Tag Archives: Sestina

A Memo From Charles Bucket, CEO

To staff, board members and shareholders of Wonka
Industries, LLC: I need not tell you that the chocolate
business is a rewarding one. From the Oompa Loompa
team of chemists and confectioners to the factory
adminstrative staff, we’re one sweet family. “Charlie,”
I tell myself, “why the heck would you ever retire

from the greatest job on earth?” But yet retirement
has been on my mind of late. As you know, Wonka
himself handed the reins to a boy. That boy, Charlie
Bucket, would grow this company from its chocolate
entrepreneurial beginnings to the conglomerate factory
system that is the standard of excellence. Oompa Loompas

have played a large part in this growth. Oompa Loompas
pride themselves on their work ethic; they do not retire.
I have marvelled at their productivity. Truly, the factory
cannot overstate its indebtedness to them. Wonka
was built on the backs of these rotund men with chocolate
in their very veins. They often told me: “Mister Charlie –

“you’re the best boss in the world. We love Mister Charlie.”
I chuckled at this. When I took over, these Oompa Loompas
were my very first teachers in this business of chocolate.
So devoted! Working ever endlessly, never ones to retire
come nightfall. I had been warned about this. Wonka
told me, “Bucket, these men owe their lives to the factory.”

Years ago, he rescued these indigents and the factory
has been their home ever since. He said to me, “Charlie,
they’ve got nowhere else to go.” I replied, “Mr. Wonka,
you have my word that I will ensure that the Oompa Loompas’
job security is guaranteed.” But now they want retirement
benefits. They want an ever-growing piece of the chocolate

pie. In these increasingly health-conscious times, chocolate
is challenging. We have cut costs, used soy, slashed factory
budgets and implemented staff-wide furloughs. Retirement?
If I may be irreverently self-referential here: Sorry, Charlie.
The hidden threat of the unionization of the Oompa Loompas
rends the richly embroidered, tightly woven fabric of Wonka.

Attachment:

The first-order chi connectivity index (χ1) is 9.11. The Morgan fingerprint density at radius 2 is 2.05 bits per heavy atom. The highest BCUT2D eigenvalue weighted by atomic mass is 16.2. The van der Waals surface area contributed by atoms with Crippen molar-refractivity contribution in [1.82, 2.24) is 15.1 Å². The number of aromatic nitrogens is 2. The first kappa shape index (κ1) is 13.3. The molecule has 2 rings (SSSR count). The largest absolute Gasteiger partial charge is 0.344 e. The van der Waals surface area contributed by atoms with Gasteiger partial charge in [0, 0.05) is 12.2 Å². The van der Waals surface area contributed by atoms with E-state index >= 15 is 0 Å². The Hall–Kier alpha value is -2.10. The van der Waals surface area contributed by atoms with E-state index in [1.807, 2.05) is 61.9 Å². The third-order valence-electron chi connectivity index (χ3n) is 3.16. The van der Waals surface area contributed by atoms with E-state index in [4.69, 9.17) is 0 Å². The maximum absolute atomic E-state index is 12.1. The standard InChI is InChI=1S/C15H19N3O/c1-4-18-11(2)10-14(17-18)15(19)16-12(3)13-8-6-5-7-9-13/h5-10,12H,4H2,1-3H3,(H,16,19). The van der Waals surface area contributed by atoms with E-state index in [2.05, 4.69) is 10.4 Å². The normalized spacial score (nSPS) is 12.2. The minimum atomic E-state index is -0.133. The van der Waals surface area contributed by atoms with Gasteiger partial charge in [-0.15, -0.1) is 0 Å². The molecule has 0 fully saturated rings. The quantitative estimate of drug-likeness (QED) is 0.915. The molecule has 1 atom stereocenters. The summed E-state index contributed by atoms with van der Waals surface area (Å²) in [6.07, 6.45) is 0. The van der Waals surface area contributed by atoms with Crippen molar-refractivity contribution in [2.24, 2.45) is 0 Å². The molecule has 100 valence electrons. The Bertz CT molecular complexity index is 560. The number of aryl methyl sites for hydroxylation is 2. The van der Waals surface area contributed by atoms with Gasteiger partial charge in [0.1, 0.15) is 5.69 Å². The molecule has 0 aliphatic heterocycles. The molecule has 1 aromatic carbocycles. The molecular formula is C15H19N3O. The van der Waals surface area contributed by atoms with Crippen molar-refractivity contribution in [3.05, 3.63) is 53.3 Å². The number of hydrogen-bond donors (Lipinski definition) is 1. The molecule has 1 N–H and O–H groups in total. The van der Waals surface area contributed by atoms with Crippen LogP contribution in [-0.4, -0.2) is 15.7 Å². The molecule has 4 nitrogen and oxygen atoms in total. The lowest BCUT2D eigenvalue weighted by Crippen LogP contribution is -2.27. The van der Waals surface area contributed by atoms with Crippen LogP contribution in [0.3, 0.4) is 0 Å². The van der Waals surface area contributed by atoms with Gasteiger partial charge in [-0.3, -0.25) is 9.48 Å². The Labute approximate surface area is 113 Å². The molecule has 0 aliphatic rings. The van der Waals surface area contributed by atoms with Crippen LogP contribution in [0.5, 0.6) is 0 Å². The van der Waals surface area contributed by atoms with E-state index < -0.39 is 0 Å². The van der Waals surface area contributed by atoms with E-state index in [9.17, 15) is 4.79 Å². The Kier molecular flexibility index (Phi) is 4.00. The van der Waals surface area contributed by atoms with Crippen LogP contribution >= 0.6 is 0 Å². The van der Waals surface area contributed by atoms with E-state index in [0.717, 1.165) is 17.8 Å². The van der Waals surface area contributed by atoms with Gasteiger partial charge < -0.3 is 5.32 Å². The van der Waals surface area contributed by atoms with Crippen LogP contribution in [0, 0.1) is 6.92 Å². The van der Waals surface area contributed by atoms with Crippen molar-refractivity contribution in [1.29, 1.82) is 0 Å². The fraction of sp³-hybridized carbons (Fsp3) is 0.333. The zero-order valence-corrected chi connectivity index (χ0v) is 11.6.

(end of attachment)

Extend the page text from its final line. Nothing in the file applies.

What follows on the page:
In short, there is no retirement here. The chocolate will
flow like the blood of Wonka. The legacy of his factory
remains with me, Charlie, not some upstart Oompa Loompas.

Three’s A Crowd

Dawn breaks in downtown Santa Monica. We see protagonist Jack
Tripper emerge into the fern-encrusted living room where Janet
Wood sits in her favored oversized football jersey. Chrissy
Snow is still asleep, doubtless in a terry romper. The Ropers,
their landlords, have coffee on their wee terrace. California,
ca. 1977, is a magical place. Evenings are spent at the Regal Beagle,

for the most part, and if they are not spent at the Regal Beagle,
then we – the viewers – are left to our best guesses. Perhaps Jack
is at the nearby fern-encrusted apartment of a blonde waitress. California
is loaded with them. Despite the cavalcade of blondes, it’s difficult for Janet,
with her brunette shag, to get noticed, in the same way that Mrs. Roper
is entirely overlooked by her husband. It is a glorious time to be Chrissy,

her white-blonde pigtails bouncing in unison with her breasts. Chrissy –
emblem of all that is sunny in spite of her surname. The Regal Beagle’s
bathroom walls sully her not. Her friends, roommates, and Mr. Roper
treat her as one would treat a puppy-brained Golden Retriever. If Jack
lusts in his heart, Carter-style, for her, or for the long-suffering Janet,